Soviet KV-85 Heavy Tank
Historical Description:The design for the IS series heavy tanks was underway in the August/September 1943 time frame. However, manufacturing issues delayed production of the large hull casting. As a result of the outcome of the battle of Kursk, the RKKA was pushing for heavier firepower to counter the new Panther and Tiger tanks. The stopgap solution was to mount an IS turret on a modified KV-1S hull. Mechanically, the KV-85 was identical to the KV-1S. The IS turret featured a larger turret ring so the KV-1S hull was modified by moving the turret forward and welding 60 mm thick crescent-shaped fillets to the hull sides. These modifications left no room for a crew hull top hatch so it was eliminated. The KV-85 prototype was assembled from a standard KV-1S hull, but carried a number of modifications not seen on final production vehicles. For example, there was a welded over aperture for the bow machine gun on the drivers front plate. Photographs indicate production KV-85s carried a full set of solid fender brackets instead of the skeletal ones found on other KV series tanks.
The wider turret required some modification to the fender stowage found on the original
KV-1S. The spare track links and mounts were placed in the 5 and 6 positions. The track link in the number 5 position replaced the external oil tank carried by the KV-1S. Four external fuel tanks were mounted on the outside of the fenders in the 7, 8, 9 and 10 positions. A tool box was placed behind the external fuel tank in the 8 position. The KV-85 carried grab rails next to the engine and transmission compartments to provide handholds for tank riding troops. The KV-85 did not have grab rails forward of the turret. Grab rails were also provided on the upper edge of the turret sides and rear.
The IS turret featured provisions for the radio equipment to be mounted on the left side wall in front of the commanders position. This eliminated the need for the radio operator in the forward hull. As a result, the flexible bow machine gun was replaced by a fixed forward firing mount to the right side of the driver.
From August-October 1943, 148 KV-85s were produced. Production ceased when the problems with the IS hull casting were resolved. A majority of the KV-85s were assigned to the southern Ukraine in heavy tank breakthrough regiments. As the IS-1 and IS-2 tanks came into service in early 1944, the KV-85s were replaced and assigned to composite units to make up for equipment shortages.
There is one known example of a KV-85 still in existence. This example is the first production KV-85. It is located in Avtovo, Leningrad Oblast, Russia. According to Neil Stokes, this vehicle has been incorrectly restored with a ball-mounted hull machine gun added.
Description of Construction:
In my first look review I described several issues I saw in constructing this kit. These issues were:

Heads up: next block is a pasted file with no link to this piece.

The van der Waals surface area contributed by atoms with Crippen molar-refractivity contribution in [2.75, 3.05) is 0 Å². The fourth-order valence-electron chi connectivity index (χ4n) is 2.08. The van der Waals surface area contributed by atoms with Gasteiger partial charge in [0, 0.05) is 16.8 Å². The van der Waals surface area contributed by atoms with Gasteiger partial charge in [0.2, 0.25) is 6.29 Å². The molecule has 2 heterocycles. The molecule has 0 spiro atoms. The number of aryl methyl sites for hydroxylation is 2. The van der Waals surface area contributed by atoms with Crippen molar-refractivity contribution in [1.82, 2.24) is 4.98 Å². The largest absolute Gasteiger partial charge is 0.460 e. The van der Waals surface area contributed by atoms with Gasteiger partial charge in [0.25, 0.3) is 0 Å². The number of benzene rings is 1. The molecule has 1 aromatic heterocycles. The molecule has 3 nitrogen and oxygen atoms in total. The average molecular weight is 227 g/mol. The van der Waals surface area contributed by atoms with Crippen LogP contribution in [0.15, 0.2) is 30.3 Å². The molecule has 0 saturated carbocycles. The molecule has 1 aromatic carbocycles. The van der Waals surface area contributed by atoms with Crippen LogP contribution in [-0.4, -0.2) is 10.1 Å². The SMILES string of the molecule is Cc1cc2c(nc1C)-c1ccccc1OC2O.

· Incorrect turret shape
· Incorrect track size for the vehicle depicted by this kit
· Lack of armored exhaust covers
· Number and detailing of external fuel tanks
· Solid air intake screens on rear deck
· Mounting hole for an antenna pot on the left front slope
I’ll address each of these issues in the following full build review.
Lower and Upper Hull: The lower hull consists of a hull tub, left and right side plates and rear plate. In addition, you are provided the option of a plastic or photo etched deflector plate which attaches to the rear hull plate. I elected to use the plastic option as it seemed to be in scale and was a lot less work to assemble. I attached the side plates to the hull tub first then added the rear plate and photo etched screen (figure 1). I had a few seam issues with this assembly which I corrected by adding weld beads from .010 plastic rod (figure 2).
The remainder of the lower construction includes adding the towing clevis attachments to the front and rear plate, return roller attachments and suspension dampers to the side plates.
The upper hull consists of a front plate, engine cover plate and transmission cover plate. The kit provides a mounting hole for an antenna pot on the left front slope. The KV-85 had the radio moved into the turret with the antenna moved to the turret roof. I filled this hole with some putty (figure 3). When you assemble the front plate to the lower hull you’ll see two indentations on each side of the hull tub for the front grab rails (WL32). Since the KV-85 did not have these grab rails I filled these indentations with putty. The bullet splash guard which runs in front
of the turret ring is a bit undersized, but I did not replace it.
The engine cover plate has bullet splash guards directly behind the openings for the air intakes. These splash guards were not present on the KV-85 so I carefully removed them. The kit provides shutters for the air intake openings, but I blanked these openings with strips of .015 plastic. The instructions show you drilling three holes in the transmission cover plate for a rear grab rail. However, I could find no documentation that this grab rail was added to the KV-85 so I did not drill these holes. The engine and transmission cover plates were bolted to the hull so I was careful not to use to much glue in attaching them to the hull (figure 4). When I assembled the hull plates I found the transmission cover plate did not extend down to meet the air vent screen. I filled this gap with .020 plastic strip. I don’t know if this gap was a result of a construction error on my part or a kit design error (figure 5).
Detailing the upper hull includes adding the transmission hatch covers, engine hatch, driver’s armored visor, armored machine gun housing, head light, horn (WC13 or WL32), armored electrical cable cover, armored nose plate, exhaust pipes and air intake screens. The assembly of the upper hull detailing parts went very well. I elected to use horn (WL32) as this seemed to be the horn used on most KV-85. I also added horn and light wiring using .010 soldier. The kit does not provide armored exhausts as featured on most production KV-85s. However, a few of the early production KV-85s were equipped with unarmored exhausts which are provided in the kit. As a result, I built this model to represent one of the early production KV-85s.
The kit provides solid screens for the air intakes. Several aftermarket companies make great replacement sets. I used the screens from the Aber PE grills for KV I/KV II (35G16). The construction of these screens is a bit fiddly, but the result looks very good (figures 6-7).
Suspension and Track: Assembly of the road wheel arms, idler assembly, road wheels, return roller wheels, mud scraper and sprockets is very straight forward and presented no fit issues. As with any suspension you should make sure everything is aligned before being glued in-place. I elected not to glue the suspension in place until final painting and fitting of the track. This is a personal preference and helps me in final alignment of the suspension.